Definition of rarefy in English:


(also rarify)


  • Make or become less dense or solid.

    [with object] ‘air rarefies and degrounds the physical body’
    [no object] ‘as the shell continues to expand and rarefy, astronomers may eventually be able to see characteristic gamma rays from the radioactivity within’
    • ‘Well, it sounds like it, or at least the particularly rarified form of it practiced by the kind of names mentioned above.’
    • ‘Companies profit from collectors by creating limited editions of a particular item and releasing different versions of their products in different continents to rarify their commodities, thus increasing their value.’
    • ‘‘Humidity means that the air density is rarified and so the available engine power is reduced as air entering the combustion chamber is reduced,’ says Binotto.’
    • ‘But more than anything yet seen in Moore's career, this film was made in the bubble and breathes truly rarified air.’
    • ‘Thus began Cooper's serendipitous ascent into the more rarified air of the arts and crafts.’
    • ‘It wasn't quite as rarefied as Royal Ascot, and the weather was dodgy to say the least, but it was still fun to go racing at Ayr.’
    • ‘I know the air is pretty rarified in academia, but has the good professor considered taking an evening course in the university of life?’
    • ‘Changes in the game might have rarified some of old-time hockey's staple techniques, but what of the future?’
    • ‘In most cases, such concentrations of atoms are so rarefied that the chances of colliding are infinitesimal.’
    • ‘He noticed worriedly that the overcrowded pool area felt overly warm and thought that the air was rarified.’
    • ‘Sound waves propagate through such materials by periodically compressing and rarefying the medium.’
    • ‘I find that if I concentrate on the geometric shapes and unfocus to the point of occular agony they rarify into a twisting tunnel.’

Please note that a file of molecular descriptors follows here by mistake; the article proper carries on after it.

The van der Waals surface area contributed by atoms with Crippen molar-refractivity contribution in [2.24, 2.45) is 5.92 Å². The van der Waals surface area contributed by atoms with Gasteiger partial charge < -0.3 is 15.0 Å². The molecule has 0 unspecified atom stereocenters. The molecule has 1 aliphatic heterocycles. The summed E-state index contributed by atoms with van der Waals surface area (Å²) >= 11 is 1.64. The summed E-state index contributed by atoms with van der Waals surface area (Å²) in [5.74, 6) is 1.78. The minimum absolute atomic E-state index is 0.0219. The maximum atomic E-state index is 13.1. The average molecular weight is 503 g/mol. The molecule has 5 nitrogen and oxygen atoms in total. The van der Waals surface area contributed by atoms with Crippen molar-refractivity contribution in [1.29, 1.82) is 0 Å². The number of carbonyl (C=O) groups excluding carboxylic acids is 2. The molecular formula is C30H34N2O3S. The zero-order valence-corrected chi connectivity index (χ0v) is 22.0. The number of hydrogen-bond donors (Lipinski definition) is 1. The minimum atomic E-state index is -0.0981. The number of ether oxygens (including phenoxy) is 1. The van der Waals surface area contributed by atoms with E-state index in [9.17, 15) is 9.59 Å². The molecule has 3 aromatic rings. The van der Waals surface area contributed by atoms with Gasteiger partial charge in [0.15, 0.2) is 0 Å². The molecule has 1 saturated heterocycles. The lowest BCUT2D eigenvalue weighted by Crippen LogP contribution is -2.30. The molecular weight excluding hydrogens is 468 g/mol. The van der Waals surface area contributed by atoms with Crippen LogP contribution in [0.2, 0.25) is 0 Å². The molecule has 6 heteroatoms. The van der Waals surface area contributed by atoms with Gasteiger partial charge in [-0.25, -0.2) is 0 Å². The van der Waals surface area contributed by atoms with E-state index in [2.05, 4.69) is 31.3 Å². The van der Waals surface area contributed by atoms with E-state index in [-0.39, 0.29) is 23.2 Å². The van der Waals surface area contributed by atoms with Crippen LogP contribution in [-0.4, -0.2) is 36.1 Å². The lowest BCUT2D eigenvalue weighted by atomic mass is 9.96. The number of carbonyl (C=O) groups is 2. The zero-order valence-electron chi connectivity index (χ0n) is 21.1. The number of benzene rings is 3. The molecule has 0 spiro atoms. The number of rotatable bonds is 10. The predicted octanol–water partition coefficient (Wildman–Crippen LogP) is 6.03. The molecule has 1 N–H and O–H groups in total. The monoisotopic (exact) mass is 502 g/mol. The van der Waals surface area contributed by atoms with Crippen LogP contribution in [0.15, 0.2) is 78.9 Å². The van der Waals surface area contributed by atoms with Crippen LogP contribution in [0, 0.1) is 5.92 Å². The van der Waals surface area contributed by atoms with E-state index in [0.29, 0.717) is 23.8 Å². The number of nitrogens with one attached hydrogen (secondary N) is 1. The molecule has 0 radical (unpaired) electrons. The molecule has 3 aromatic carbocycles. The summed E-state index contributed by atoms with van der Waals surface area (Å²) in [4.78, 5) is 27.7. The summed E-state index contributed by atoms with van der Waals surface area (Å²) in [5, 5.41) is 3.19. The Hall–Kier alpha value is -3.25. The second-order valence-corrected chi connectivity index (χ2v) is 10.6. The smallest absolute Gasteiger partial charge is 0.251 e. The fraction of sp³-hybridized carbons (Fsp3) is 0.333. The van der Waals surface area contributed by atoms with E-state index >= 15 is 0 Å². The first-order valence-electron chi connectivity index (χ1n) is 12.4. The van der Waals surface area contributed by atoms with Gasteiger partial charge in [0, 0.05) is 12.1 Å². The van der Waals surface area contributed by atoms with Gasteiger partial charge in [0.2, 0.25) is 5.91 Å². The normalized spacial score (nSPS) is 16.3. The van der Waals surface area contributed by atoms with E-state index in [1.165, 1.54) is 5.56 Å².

• ‘In the inner heartwood, these bodies were rarefying and cell walls became impregnated by a brown colour.’
    • ‘However, member countries are not likely to rarify agriculture's inclusion until key implementation issues are resolved.’
    • ‘Or it could rarify the nature of ritual objects, so that they must be of some degradable quality (such as the raw clay used in many Hindi rites).’
    • ‘It's one of those rarified treats when you are simply left reaching for words.’
    • ‘In order to maintain value or currency, beauty/art must be exclusionary, standardized and rarified.’
    • ‘The air here isn't that rarified and most of us like to do other things as well.’
    • ‘Law, it is well known, filters and rarefies the halo of horror and suffering surrounding crimes.’
    • ‘The White House press corps is the most rarefied of American journalistic beats.’
    purify, clarify, clear, cleanse, strain, sift, filter, rarefy, distil, concentrate, process, treat
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Late Middle English: from Old French rarefier, or medieval Latin rareficare, based on Latin rarus rare + facere make.